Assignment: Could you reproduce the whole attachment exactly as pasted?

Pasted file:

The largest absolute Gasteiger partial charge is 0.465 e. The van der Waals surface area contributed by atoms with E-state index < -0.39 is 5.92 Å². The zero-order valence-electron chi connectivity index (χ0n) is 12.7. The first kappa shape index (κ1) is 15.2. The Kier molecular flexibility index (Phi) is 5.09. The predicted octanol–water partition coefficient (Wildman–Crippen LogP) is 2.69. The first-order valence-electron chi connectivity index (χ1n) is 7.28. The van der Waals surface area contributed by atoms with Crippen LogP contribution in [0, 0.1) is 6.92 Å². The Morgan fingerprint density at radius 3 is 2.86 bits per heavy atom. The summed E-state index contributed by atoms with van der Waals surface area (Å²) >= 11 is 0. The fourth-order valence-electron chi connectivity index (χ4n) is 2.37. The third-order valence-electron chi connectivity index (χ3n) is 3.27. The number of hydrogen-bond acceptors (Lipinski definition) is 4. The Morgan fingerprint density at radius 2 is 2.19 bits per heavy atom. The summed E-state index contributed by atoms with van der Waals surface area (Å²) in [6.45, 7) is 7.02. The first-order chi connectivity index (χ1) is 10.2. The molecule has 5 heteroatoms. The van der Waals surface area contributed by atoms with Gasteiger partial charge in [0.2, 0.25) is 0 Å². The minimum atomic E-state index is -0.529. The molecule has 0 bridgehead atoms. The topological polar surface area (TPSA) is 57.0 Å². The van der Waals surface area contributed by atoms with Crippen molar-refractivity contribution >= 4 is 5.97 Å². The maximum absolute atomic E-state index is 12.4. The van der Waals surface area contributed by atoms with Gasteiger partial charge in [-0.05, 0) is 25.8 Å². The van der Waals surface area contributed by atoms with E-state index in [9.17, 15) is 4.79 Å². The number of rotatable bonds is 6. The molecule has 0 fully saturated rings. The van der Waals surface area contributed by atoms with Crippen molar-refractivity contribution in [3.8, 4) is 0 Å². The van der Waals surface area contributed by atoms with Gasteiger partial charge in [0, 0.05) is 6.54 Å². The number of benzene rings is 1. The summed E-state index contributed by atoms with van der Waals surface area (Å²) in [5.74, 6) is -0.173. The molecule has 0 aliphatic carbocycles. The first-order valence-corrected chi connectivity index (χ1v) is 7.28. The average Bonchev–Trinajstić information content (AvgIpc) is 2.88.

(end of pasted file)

The largest absolute Gasteiger partial charge is 0.465 e. The van der Waals surface area contributed by atoms with E-state index < -0.39 is 5.92 Å². The zero-order valence-electron chi connectivity index (χ0n) is 12.7. The first kappa shape index (κ1) is 15.2. The Kier molecular flexibility index (Phi) is 5.09. The predicted octanol–water partition coefficient (Wildman–Crippen LogP) is 2.69. The first-order valence-electron chi connectivity index (χ1n) is 7.28. The van der Waals surface area contributed by atoms with Crippen LogP contribution in [0, 0.1) is 6.92 Å². The Morgan fingerprint density at radius 3 is 2.86 bits per heavy atom. The summed E-state index contributed by atoms with van der Waals surface area (Å²) >= 11 is 0. The fourth-order valence-electron chi connectivity index (χ4n) is 2.37. The third-order valence-electron chi connectivity index (χ3n) is 3.27. The number of hydrogen-bond acceptors (Lipinski definition) is 4. The Morgan fingerprint density at radius 2 is 2.19 bits per heavy atom. The summed E-state index contributed by atoms with van der Waals surface area (Å²) in [6.45, 7) is 7.02. The first-order chi connectivity index (χ1) is 10.2. The molecule has 5 heteroatoms. The van der Waals surface area contributed by atoms with Gasteiger partial charge in [0.2, 0.25) is 0 Å². The minimum atomic E-state index is -0.529. The molecule has 0 bridgehead atoms. The topological polar surface area (TPSA) is 57.0 Å². The van der Waals surface area contributed by atoms with Crippen molar-refractivity contribution >= 4 is 5.97 Å². The maximum absolute atomic E-state index is 12.4. The van der Waals surface area contributed by atoms with Gasteiger partial charge in [-0.05, 0) is 25.8 Å². The van der Waals surface area contributed by atoms with E-state index in [9.17, 15) is 4.79 Å². The number of rotatable bonds is 6. The molecule has 0 fully saturated rings. The van der Waals surface area contributed by atoms with Crippen molar-refractivity contribution in [3.8, 4) is 0 Å². The van der Waals surface area contributed by atoms with Gasteiger partial charge in [0, 0.05) is 6.54 Å². The number of benzene rings is 1. The summed E-state index contributed by atoms with van der Waals surface area (Å²) in [5.74, 6) is -0.173. The molecule has 0 aliphatic carbocycles. The first-order valence-corrected chi connectivity index (χ1v) is 7.28. The average Bonchev–Trinajstić information content (AvgIpc) is 2.88.